When a nonresident defendant's contacts with the forum are insufficiently pervasive to subject him to general personal jurisdiction, the court must ask whether the "nature and quality" of his contacts are sufficient to exercise specific personal jurisdiction over him. Data Disc, Inc. v. Sys. Tech. Assoc., Inc., 557 F.2d 1280, 1287 (9th Cir. 1977). A court may exercise specific personal jurisdiction over a nonresident defendant if: (1) the nonresident defendant purposefully directs his activities at the forum or performs some act by which he purposefully avails himself of the privilege of conducting activities in the forum, thereby invoking the benefits and protections of its laws; (2) the plaintiff's claim arises out of the forum-related activities of the nonresident defendant; and (3) the exercise of jurisdiction over the nonresident defendant is reasonable. Brayton Purcell LLP v. Recordon & Recordon, 606 F.3d 1124, 1128 (9th Cir. 2010); Schwarzenegger, 374 F.3d at 802. The plaintiff bears the burden of satisfying the first two of these three elements and if the plaintiff fails to establish either of them, specific personal jurisdiction over the nonresident defendant does not exist. Schwarzenegger, 374 F.3d at 802. (citations omitted). If the plaintiff satisfies the first two elements, the burden then shifts to the defendant to "present a compelling case" that the exercise of jurisdiction would not be reasonable. Id. (citations and internal quotation marks omitted).

In order to satisfy the purposeful-direction element in cases in which tortious conduct is alleged by the plaintiff, the Ninth Circuit requires that the actions of the nonresident defendant be purposefully directed at the forum based on an "effects test that focuses on the forum in which the defendant's actions were felt, whether or not the actions occurred within the forum." Mavrix Photo, Inc. v. Brand Technologies, Inc., 647 F.3d 1218, 1228 (9th Cir. 2011) (citations and internal quotation marks omitted). See also Washington Shoe Co. v. A-Z Sporting Goods Inc., --- F.3d ---, --- , 2012 WL 6582345, at *2 (9th Cir. Dec. 17, 2012) ("The plaintiff may satisfy this prong by demonstrating that the defendant either purposefully availed itself of the privilege of conducting activities in the forum, or purposefully directed its activities at the forum."). This "effects test," which is based on the Supreme Court's decision in Calder v. Jones, 465 U.S. 783 (1984), requires that the nonresident defendant (1) commit an intentional act, (2) that was expressly aimed at the forum state, and (3) that caused harm that the nonresident defendant knew would likely be suffered in the forum state. Mavrix Photo, 647 F.3d at 1228. "Unless the plaintiff establishes all three of the Calder elements, the purposeful-direction element is unsatisfied." Facebook, Inc., 868 F. Supp.2d at 958.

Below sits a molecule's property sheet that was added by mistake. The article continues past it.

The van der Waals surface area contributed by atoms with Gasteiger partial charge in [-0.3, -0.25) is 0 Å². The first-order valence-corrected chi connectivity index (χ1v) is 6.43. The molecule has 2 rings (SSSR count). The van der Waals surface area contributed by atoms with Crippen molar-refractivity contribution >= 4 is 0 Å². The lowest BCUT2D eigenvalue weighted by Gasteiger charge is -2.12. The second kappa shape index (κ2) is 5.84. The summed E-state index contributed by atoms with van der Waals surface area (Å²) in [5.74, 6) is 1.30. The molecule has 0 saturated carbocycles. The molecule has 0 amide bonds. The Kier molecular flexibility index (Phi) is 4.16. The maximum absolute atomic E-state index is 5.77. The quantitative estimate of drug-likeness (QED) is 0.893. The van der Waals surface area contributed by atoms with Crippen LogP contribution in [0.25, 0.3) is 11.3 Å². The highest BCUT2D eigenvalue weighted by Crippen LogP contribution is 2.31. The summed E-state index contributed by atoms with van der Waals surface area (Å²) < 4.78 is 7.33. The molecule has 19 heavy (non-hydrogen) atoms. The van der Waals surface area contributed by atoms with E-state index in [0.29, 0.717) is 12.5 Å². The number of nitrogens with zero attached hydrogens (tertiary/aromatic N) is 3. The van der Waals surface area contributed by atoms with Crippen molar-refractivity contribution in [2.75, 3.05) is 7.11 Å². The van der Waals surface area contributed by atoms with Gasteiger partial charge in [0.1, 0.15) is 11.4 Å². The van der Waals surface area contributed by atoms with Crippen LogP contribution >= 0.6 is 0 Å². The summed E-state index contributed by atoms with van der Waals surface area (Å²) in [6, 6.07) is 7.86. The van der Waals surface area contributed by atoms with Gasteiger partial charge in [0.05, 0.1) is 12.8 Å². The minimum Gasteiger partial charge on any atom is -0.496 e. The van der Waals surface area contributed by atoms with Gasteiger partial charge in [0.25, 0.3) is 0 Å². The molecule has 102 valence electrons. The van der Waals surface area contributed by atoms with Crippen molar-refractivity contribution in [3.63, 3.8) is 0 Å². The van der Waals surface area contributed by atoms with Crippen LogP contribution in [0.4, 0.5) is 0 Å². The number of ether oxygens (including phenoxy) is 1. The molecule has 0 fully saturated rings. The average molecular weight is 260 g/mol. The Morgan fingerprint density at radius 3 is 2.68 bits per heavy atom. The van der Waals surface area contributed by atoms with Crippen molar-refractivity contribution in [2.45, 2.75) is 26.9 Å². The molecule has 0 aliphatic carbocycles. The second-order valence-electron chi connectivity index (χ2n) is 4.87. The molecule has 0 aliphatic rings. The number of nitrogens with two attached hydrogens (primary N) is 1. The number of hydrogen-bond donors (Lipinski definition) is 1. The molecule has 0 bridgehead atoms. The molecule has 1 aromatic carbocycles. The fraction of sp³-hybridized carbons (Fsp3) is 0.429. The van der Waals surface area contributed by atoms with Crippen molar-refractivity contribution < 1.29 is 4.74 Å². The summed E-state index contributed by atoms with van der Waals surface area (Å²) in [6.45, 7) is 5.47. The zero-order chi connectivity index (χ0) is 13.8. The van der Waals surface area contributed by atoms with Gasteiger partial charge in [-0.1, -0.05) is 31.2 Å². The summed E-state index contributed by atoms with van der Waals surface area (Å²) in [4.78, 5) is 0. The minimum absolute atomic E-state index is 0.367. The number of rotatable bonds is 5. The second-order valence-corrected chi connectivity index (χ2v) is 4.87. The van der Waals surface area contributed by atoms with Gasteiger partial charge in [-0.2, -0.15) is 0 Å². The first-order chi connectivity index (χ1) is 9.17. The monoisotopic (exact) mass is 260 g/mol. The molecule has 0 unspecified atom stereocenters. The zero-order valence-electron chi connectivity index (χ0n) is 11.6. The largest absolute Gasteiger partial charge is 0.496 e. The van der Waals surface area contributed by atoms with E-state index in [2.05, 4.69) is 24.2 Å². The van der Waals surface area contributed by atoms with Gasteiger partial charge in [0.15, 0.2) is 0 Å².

With respect to the intentional act element of the Calder test, according to the allegations of the complaint, plaintiff CytoSport, Inc., manufactures and markets nutritional and dietary supplements. Among the products offered by plaintiff is a line of supplements used in connection with bodybuilding sold under numerous Monster-formative trademarks, including Monster Food, Monster Milk, Monster Mass, Monster Amino, Monster Maize and Monster pump. Plaintiff is the owner of United States trademarks for the marks Monster Food, Monster Milk, Monster Mass, Monster Amino, Monster Maize and Monster pump. (Compl. (Doc. No. 2) at 2-3.)